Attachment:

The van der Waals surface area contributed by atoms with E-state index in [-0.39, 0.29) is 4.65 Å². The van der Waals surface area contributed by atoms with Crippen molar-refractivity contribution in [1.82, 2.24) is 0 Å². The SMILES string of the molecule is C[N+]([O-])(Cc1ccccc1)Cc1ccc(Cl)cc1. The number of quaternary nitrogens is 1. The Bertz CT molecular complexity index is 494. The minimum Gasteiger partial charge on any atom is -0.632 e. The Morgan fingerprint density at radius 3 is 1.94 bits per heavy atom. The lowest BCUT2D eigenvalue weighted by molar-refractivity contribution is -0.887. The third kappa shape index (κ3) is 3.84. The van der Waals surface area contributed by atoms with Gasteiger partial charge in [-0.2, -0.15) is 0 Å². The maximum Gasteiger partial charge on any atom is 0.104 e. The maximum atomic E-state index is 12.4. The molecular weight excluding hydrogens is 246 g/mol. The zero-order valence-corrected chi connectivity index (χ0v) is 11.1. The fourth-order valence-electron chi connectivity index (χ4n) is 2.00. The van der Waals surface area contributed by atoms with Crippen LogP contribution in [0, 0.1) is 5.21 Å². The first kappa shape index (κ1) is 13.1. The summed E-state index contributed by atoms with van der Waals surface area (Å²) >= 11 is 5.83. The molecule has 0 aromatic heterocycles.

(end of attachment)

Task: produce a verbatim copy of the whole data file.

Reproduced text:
The van der Waals surface area contributed by atoms with E-state index in [-0.39, 0.29) is 4.65 Å². The van der Waals surface area contributed by atoms with Crippen molar-refractivity contribution in [1.82, 2.24) is 0 Å². The SMILES string of the molecule is C[N+]([O-])(Cc1ccccc1)Cc1ccc(Cl)cc1. The number of quaternary nitrogens is 1. The Bertz CT molecular complexity index is 494. The minimum Gasteiger partial charge on any atom is -0.632 e. The Morgan fingerprint density at radius 3 is 1.94 bits per heavy atom. The lowest BCUT2D eigenvalue weighted by molar-refractivity contribution is -0.887. The third kappa shape index (κ3) is 3.84. The van der Waals surface area contributed by atoms with Gasteiger partial charge in [-0.2, -0.15) is 0 Å². The maximum Gasteiger partial charge on any atom is 0.104 e. The maximum atomic E-state index is 12.4. The molecular weight excluding hydrogens is 246 g/mol. The zero-order valence-corrected chi connectivity index (χ0v) is 11.1. The fourth-order valence-electron chi connectivity index (χ4n) is 2.00. The van der Waals surface area contributed by atoms with Crippen LogP contribution in [0, 0.1) is 5.21 Å². The first kappa shape index (κ1) is 13.1. The summed E-state index contributed by atoms with van der Waals surface area (Å²) >= 11 is 5.83. The molecule has 0 aromatic heterocycles.